Sometimes we must trust the process because at the beginning we have no idea where we will end up. We have no idea what will happen, how the market will react to the product, or how we enter a new, unknown business world. The spark in your eyes is what's important, it's what drives us to succeed, learn, and grow. Beauty also resides in discovery. With each new challenge comes new opportunities; they open up and break down into many small parts, and all of a sudden, many different unexpected possibilities open up to us. Only in retrospect will we be able to see which part of the journey was a momentous one– in Zur’s case, the conference.

"There is a business approach called ABZ. The A is where you are now, the Z is where you want to get to, and the B is the next step you need to take along the way. Overall, you know where you want to go, but you don’t or shouldn’t know each step that will take you there."

A big goal can cause a lot of anxiety and stress. But the process of breaking it down into parts and smaller tasks turns this huge task into something that we can manage, and suddenly it feels and becomes more possible.

It should be noted that many initiatives along the way do not always work. In Zur’s case, a mindfulness app failed, lectures he gave about mindfulness that he realized were not suitable for marketing, and experiments of various programs all saw their failures. Between the conference and the establishment of their non-profit, he spent 4 years searching.

In the middle of those four years, he went on a desert retreat alone to have a think; to be with his own thoughts and go through a filtering process. The goal was to come back more focused on what he wanted to do.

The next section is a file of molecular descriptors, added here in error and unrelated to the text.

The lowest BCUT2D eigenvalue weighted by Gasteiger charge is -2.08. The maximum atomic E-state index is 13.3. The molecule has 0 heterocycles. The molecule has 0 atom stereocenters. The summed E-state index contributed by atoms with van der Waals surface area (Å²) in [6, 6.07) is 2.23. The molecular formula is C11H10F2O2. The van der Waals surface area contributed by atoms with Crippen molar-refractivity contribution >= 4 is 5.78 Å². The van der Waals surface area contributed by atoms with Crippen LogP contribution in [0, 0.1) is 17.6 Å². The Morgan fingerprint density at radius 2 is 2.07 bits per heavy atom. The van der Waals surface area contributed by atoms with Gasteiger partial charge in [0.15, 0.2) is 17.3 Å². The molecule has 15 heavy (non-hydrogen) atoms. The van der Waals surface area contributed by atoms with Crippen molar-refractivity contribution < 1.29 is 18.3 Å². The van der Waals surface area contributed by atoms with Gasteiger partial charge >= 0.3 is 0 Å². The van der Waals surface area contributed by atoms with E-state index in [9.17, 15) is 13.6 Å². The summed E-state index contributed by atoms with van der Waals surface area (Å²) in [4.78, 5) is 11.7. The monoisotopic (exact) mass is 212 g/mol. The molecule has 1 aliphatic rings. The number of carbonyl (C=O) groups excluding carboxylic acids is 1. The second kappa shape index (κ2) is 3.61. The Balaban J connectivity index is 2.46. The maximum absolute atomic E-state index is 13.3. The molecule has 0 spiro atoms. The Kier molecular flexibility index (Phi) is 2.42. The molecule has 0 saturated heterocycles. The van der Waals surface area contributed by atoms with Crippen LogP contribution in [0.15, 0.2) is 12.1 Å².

From time to time, when you feel overwhelmed or confused, I (Gali) recommend you take a simple piece of paper and write down all the things that are on your mind/ life projects you are embarking on and examine: What still interests and excites you? Where do you have more opportunities? What no longer serves you?

In addition, under each section write who your partners are in these areas. Both for business-related things, home life, other projects…Who is there holding your hand to get things up and running? These partnerships create something much bigger than us, and it is important to find and nurture them.

Fred Kofman, who is also an economics professor who taught and became one of the leading mentors in Silicon Valley in the field of executive coaching, invited Zur to come to visit him on an island in the Caribbean, to create something new. They spent a week together on a boat, searching for a common vision, and while they were searching Zur also learned how to free dive.

In January 2020, their non-profit was created– a leadership program that uses mindfulness tools and teaches a wide variety of content. Their teaching method takes things from intellect to emotion, and from theory to practice. To truly understand and internalize what we have, it is not enough that we learn ideas – we need to understand where these ideals and values ​​meet us in our lives, where the gap between the ideal and where we are now is, and what we are doing to change it.

"In every program, we touch not only those who participate in it, but also everyone who said participant manages or will manage in the future, and anyone else who is and will be around them. There are three generations of programs that mentor each other, share information, and continue to give back. In our vision, it is really a social experiment to create a wave of real change."

In the coming months, another cohort of the program will start. You can find the registration link here. I highly recommend that you join this journey.

Gali and Zur